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Former Leading CIA Official Graham Fuller Sees Nord Stream Terror as America’s Swan Song

Feb. 16, 2023, 2022 (EIRNS)—Former CIA officer Graham Fuller, who was vice-chair of the National Intelligence Council at CIA for long-term forecasting, wrote an analysis on his blog two days ago on  the Seymour Hersh revelations on the U.S. bombing of the Nord Stream pipelines. Excerpts:

“The disturbing and detailed reportage by a Pulitzer Prize winning journalist Seymour Hersh on Washington’s sabotage of the Russian Nord Stream 2 gas pipeline to Germany now provides new perspective on the momentous series of geopolitical trends that began with the war in Ukraine....

“The stunning recent and detailed reportage of direct American sabotage of the Nord Stream 2 gas pipeline represents a major geostrategic watershed in two senses: First, the implications of Washington’s act of war with disastrous economic impact upon Europe will not subside easily. But more importantly this event has demonstrated America’s successful cowing of any public commentary on the event—across U.S. media but more-so across all European media itself, including in the most economically victimized state—Germany. We observe stunning, nearly inexplicable silence over this major international event.

“And Russia has gotten the message—American policies and statements have deeply reinforced Russia’s long-standing belief that the West is implacably hostile to any Russian role in the West—going back to the bitter and irrevocable split of Christendom between Rome and the Eastern Orthodox Church in 1054. That was later followed up by two devastating European invasions of Russia (Napoleon and Hitler)....

“The rise of a new Great Wall that blocks off Russia from Western Europe is one of the most striking outcomes of this war: European officialdom seems to have cast in its lot, perhaps reluctantly but irrevocably, with the American strategic goals in the world. Those goals now even speak of creating a new ‘NATO Pacific’ designed to challenge Chinese power economically and strategically in China’s own backyard—at great potential economic cost to Europe.

“But for all this demonstration of Washington’s hold over Europe, it is also striking to note how the great majority of the world has indeed not gone along with U.S. strategic ambitions to weaken and humble Russia or to impose Washington’s own geopolitical architecture on most of the rest of the world. Broadly speaking Latin America, the Middle East, and Africa do not perceive their strategic interests as aligning with Washington’s. Apart from some lip service criticism of Russia, few states including large segments of Asia and India itself have imposed any meaningful sanctions against Russia. More vividly, we see the emergence of new non-western alliances such as the BRICS ... with many other major states lining up to include Turkiye, Iran and Saudi Arabia. These states of the Global South are also developing plans for new international reserve currency designed to undercut the ability of Washington to dictate international policy through U.S. dollar-based sanctions.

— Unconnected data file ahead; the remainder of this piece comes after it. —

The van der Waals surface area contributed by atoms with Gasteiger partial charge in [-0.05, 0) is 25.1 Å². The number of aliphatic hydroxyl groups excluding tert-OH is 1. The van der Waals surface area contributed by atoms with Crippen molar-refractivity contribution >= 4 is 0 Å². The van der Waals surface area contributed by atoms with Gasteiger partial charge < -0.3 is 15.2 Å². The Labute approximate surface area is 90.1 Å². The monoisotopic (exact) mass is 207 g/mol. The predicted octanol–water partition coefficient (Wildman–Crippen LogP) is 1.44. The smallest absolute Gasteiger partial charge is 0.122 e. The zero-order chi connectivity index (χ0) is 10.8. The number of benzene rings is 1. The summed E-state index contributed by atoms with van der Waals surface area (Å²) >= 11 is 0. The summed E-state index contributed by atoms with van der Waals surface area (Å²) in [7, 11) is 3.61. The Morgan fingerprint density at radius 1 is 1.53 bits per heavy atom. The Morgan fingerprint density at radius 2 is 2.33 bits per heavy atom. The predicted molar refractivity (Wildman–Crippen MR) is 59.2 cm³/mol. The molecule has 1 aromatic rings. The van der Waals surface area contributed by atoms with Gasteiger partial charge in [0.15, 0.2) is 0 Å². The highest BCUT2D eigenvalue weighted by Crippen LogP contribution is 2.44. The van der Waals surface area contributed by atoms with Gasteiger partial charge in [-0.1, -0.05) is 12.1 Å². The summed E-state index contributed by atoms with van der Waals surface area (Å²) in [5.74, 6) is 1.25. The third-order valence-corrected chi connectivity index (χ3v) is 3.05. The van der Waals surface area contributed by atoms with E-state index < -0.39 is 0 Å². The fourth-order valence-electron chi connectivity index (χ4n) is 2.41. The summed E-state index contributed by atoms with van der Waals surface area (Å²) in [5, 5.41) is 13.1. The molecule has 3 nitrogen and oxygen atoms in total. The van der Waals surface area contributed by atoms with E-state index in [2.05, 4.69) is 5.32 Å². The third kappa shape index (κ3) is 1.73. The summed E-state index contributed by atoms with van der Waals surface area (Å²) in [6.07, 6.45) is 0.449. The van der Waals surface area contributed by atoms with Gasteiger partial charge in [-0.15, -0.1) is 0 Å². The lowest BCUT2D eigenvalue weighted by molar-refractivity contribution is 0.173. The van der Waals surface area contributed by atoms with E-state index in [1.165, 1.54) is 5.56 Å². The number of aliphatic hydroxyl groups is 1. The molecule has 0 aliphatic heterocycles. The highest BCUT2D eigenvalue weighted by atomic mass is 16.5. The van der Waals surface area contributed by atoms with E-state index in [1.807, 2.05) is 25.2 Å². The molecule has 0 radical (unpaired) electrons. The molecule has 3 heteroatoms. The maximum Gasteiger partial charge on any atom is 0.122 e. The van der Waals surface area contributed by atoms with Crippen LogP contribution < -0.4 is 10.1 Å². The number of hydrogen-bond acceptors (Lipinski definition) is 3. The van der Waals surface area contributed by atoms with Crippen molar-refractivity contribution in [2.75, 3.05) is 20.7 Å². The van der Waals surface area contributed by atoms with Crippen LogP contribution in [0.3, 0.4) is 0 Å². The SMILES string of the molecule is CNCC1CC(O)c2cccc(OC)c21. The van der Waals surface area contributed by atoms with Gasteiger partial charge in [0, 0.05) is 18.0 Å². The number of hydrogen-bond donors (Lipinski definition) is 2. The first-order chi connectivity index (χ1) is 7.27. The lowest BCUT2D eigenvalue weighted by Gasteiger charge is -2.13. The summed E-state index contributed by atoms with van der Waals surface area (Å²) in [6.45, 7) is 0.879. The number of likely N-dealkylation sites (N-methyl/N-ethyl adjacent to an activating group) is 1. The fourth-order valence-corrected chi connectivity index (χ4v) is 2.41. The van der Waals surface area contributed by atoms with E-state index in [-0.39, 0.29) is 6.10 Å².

“A new Eurasia is rising, driven by the bold and geopolitically visionary Chinese Belt and Road Initiative. But just what is this new Eurasia now? With a new Great Wall between Russia and the West, where now is the ‘Euro’ in Eur-asia? Europe ceases to be even at the tail end of ‘Eurasia,’ potentially cut off physically from the Belt and Road that runs through Russia and much of the Global South. Europe may have to find its way strategically and economically elsewhere in the world. For Washington that’s just fine; the U.S. will consistently seek to constrain ties of other countries with Russia or China....

“Indeed America itself seems sadly to have lost any kind of positive vision in how to deal with the rest of the world. The essence of American foreign policy now is almost entirely negative: block Russia, block China, and prevent their development and expansion of their international reach. This does not present a very inviting menu of positive policy options for most of the rest of the world—a world that seeks to avoid costly involvement in Western wars, and to pursue their own economic development. They show signs now of visceral negative reactions to the perpetuation of Western ex-colonial powers seeking to impose their own stale geopolitical and economic agendas on the rest of the world.

“This is the reality of the outcome of the war in Ukraine. Washington seems determined to pursue its increasingly illusory goal of maintaining international hegemony, now packaged in spurious claims of supporting ‘democracy versus authoritarianism.’ Not many buyers there. How long will the U.S. continue to flail in endless foreign wars to desperately prove to itself and the world that it is still Number One?”

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